PARIS — The order was for a kiss. They had their setting — a bridge in Paris, with extra curve, Venice-style. But how should the lovebirds move toward each other?
According to a manager from a Van Cleef & Arpels watch production site in Switzerland, house teams puzzled a while over this part of the story — it would be told with automatons on a watch. He had been shuttled to the French capital for a splashy launch event with journalists. Clients, too, had been wined and dined in the same space, but on separate occasions.
The emphasis was timepieces. The Place Vendôme jeweler, which belongs to Compagnie Financière Richemont, is best known for high jewelry built around chunky, colored stones or its airy Alhambra sautoirs dotted with four-leafed shapes in mother-of-pearl. But here, with white cutouts of building facades as a backdrop, watches were the focus; guests and their jewelry house hosts had dressed up, and no celebrities were on hand.
“It allows our teams to solidify our message around our watchmaking activity,” said Nicolas Bos, chief executive officer of Van Cleef & Arpels, of the global launch event from the center of a paper-white street scene that glowed with pastel lighting.
“We wanted to bring all this together and share it,” he said, gesturing toward the rows of faux store-windows displaying watches.
There were also pieces from the house’s historical collections, including a brass alarm clock from the Seventies, a wooden one from the Thirties and sparkling, gold bird earrings from the Fifties.
Last year, the house quit the annual luxury watch fair in Geneva — formerly known as SIHH — where it sat alongside the Richemont stable of watch brands like Cartier and Jaeger-LeCoultre, as well as Hermès and Kering labels Girard-Perregaux and Ulysse Nardin.
Van Cleef executives had judged the appointment-packed event less than ideal for presenting intricate pieces like jewel-encrusted secret watches and struck out on their own, like a number of other players in the industry opting to invest in more intimate events. Besides, not having a wholesale network, the house’s executives didn’t need to use the fair for meetings with retail clients.
So instead of tapping into the flow of visitors flocking to see various watch brands in vast exhibit halls, Van Cleef flew its guests to Paris from all over the world by the dozens. There, they were treated to a boat tour on the Seine River — where they got an eyeful of the city’s romance-inspiring bridges — then served hors d’oeuvres and Champagne while they took in watches displayed in a building of the Republican Guard stables.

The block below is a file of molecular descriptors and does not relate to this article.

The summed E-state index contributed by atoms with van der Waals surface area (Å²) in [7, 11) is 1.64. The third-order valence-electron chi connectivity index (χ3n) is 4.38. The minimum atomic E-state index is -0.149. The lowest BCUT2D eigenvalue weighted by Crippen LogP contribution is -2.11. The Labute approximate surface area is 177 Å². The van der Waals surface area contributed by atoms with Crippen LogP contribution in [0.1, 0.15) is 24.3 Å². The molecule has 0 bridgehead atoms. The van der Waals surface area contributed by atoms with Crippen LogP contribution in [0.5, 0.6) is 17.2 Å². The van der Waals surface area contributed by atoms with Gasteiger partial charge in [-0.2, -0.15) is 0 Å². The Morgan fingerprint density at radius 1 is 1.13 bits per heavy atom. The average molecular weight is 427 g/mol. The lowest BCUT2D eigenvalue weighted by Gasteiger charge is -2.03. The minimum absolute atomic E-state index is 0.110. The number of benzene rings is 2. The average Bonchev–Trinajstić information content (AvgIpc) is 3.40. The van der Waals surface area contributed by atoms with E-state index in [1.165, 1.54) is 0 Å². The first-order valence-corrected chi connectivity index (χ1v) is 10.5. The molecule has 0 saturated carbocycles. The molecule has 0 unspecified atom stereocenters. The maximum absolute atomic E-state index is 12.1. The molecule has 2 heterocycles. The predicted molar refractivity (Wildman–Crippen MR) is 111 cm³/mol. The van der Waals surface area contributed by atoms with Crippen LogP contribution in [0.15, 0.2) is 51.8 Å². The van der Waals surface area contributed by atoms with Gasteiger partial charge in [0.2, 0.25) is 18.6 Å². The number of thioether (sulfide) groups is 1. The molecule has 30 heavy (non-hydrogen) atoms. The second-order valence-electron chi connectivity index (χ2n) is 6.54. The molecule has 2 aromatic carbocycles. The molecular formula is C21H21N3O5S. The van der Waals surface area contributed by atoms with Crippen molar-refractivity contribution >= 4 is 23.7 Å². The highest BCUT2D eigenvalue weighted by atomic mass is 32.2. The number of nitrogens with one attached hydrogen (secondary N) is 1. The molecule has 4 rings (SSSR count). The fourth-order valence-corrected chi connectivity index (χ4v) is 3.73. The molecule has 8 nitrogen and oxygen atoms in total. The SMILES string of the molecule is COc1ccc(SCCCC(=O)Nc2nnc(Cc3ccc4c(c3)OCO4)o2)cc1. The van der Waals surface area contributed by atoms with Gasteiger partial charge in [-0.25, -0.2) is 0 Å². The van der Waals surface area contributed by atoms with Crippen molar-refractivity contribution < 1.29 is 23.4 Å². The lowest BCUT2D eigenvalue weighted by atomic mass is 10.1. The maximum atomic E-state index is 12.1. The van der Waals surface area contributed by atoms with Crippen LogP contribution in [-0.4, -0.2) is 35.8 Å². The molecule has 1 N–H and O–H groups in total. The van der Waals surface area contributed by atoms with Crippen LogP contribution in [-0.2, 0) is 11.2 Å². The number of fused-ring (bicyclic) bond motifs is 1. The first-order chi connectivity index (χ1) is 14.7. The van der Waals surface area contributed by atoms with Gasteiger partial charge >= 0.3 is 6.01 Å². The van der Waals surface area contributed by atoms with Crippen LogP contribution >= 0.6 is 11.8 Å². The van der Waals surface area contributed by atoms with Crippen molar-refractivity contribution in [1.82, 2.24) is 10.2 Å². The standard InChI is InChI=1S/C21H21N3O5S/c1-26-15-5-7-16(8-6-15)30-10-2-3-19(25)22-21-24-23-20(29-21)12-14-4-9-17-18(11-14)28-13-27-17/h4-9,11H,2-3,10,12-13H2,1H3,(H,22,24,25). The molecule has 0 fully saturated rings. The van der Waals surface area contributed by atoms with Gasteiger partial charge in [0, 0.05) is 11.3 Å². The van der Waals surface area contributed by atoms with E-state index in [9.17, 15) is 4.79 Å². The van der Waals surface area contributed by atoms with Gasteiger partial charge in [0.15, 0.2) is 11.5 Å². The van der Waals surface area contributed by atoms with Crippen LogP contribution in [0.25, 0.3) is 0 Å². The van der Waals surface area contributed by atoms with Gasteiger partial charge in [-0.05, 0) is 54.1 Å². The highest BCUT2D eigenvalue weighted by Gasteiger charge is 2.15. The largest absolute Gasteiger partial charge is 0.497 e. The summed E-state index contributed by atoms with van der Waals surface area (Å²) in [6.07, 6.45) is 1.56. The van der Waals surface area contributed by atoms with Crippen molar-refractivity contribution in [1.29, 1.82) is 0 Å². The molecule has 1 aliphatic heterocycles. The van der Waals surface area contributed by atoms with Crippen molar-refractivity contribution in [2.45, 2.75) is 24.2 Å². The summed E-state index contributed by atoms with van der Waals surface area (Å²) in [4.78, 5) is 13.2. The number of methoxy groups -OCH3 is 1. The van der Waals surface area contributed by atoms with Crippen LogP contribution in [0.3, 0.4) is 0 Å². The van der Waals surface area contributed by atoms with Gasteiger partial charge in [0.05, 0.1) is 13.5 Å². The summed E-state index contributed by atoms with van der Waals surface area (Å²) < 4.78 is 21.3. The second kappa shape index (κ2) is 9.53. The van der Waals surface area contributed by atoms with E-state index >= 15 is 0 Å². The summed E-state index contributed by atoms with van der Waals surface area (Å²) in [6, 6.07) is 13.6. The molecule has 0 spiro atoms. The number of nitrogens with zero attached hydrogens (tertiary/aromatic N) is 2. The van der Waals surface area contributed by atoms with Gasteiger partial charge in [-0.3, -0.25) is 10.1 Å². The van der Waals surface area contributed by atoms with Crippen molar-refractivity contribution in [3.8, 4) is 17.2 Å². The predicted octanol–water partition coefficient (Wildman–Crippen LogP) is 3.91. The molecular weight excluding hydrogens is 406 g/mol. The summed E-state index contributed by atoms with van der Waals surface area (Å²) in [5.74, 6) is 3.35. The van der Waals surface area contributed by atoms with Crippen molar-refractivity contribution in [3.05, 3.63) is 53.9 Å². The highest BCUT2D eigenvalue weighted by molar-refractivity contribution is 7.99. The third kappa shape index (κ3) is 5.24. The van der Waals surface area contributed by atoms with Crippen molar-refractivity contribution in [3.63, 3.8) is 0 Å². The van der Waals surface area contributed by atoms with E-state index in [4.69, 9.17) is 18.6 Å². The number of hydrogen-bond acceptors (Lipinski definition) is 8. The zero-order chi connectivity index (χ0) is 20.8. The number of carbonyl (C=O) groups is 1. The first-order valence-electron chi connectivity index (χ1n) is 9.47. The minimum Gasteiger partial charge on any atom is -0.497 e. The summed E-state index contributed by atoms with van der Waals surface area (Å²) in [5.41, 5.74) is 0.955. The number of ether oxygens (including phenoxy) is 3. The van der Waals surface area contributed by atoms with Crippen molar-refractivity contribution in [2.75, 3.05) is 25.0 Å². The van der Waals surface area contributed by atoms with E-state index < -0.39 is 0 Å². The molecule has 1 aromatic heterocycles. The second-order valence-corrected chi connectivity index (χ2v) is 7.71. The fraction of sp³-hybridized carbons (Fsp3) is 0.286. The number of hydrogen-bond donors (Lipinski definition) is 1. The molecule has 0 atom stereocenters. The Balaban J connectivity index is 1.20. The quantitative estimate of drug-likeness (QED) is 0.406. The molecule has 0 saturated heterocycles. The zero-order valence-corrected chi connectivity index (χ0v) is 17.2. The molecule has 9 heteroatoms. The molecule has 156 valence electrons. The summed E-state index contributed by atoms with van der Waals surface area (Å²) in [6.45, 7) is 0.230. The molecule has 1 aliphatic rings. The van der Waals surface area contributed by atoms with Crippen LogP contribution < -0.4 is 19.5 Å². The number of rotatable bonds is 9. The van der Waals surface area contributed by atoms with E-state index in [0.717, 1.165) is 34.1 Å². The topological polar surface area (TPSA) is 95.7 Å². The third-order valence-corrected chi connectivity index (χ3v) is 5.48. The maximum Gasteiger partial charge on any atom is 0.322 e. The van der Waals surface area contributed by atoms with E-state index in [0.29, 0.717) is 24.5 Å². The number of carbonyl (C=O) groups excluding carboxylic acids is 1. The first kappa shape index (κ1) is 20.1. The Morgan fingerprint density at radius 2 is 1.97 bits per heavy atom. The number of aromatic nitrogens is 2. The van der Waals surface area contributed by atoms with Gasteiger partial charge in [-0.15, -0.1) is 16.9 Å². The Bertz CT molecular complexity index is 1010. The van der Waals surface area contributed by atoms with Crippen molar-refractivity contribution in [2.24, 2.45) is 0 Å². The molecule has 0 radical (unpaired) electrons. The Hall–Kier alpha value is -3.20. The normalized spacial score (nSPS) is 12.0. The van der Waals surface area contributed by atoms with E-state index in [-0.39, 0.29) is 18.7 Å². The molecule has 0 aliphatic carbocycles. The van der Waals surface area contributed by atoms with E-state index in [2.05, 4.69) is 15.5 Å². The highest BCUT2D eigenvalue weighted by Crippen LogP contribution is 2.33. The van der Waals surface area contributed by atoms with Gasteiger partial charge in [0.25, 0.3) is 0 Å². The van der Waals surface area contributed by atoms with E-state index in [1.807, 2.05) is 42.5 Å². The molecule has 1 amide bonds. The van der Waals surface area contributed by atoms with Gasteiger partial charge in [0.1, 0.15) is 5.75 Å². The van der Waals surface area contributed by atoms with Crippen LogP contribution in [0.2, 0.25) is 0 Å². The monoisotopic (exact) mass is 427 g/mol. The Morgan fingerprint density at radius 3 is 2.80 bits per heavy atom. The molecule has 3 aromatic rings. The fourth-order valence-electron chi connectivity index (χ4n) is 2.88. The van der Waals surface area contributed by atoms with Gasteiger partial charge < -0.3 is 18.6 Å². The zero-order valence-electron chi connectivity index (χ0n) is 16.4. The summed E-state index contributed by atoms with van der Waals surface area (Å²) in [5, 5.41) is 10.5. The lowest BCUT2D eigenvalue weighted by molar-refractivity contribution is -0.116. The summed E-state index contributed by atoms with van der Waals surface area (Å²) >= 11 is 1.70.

“We are seeking to express our notion of time,” said Bos, who was flanked by a fake street lamp in the center of the space. Rooms were organized around themes — nature-inspired pieces, including the flowery, purple Lady Arpels Poème Violette watch, were shown in a garden setting; zodiac-themed watches were lined up in a starry-night scene and the ‘Charms Romance Parisienne Rencontre’ pieces, with sapphires, diamonds and a dangling charm on one side, were lodged in a bar running along a screen projecting animated images of winged fairies.
Romance was the central motif.
“It was a year we worked on love stories on the whole — we had a high jewelry collection inspired by Romeo and Juliet, so we wanted to do a collection on romantic love stories,” he said. Elaborate, gem-covered secret watches thus carried themes linked to legendary couples — the Tristan and Iseult piece was covered with a 5.59 carat pink sapphire, while the face of the Philemon and Baucis piece featured emeralds, including two pear-shaped ones.
The ‘Pont des Amoureux’ series featured the kissing couple of automatons — the house’s watchmaking team decided to have the pair mark a pause in their movement toward each other before the embrace.
“The idea was to use mechanical movement not only for traditional watchmaking — measuring time, for precision, for performance…but to use animation from the mechanical world to give life to the stories of the house,” said Bos. The automaton movement is set in motion by pushing a button — on demand for today’s generations who are after instant gratification.
He likened it to animating a still life, bringing a new dimension to house classics and drawing on Van Cleef’s history with animatons, which dates back to a Chinese magician from 1927 that had arms that moved.
The series runs through the seasons, and includes day and night versions — with the moon and stars or a stylized, pastel city scene.
Completing the full-immersion watch launch event — with many an Instagram-ready moment — was a dinner in a cavernous space ringed by a stage, meant to evoke the inside of a watch. There, guests consumed caviar and lobster, while an accordion player strolled past. In a live rendition of the automaton story line, a dancing couple tangoed on a bridge rising over the tables, as if they had jumped out of the watches and into real life.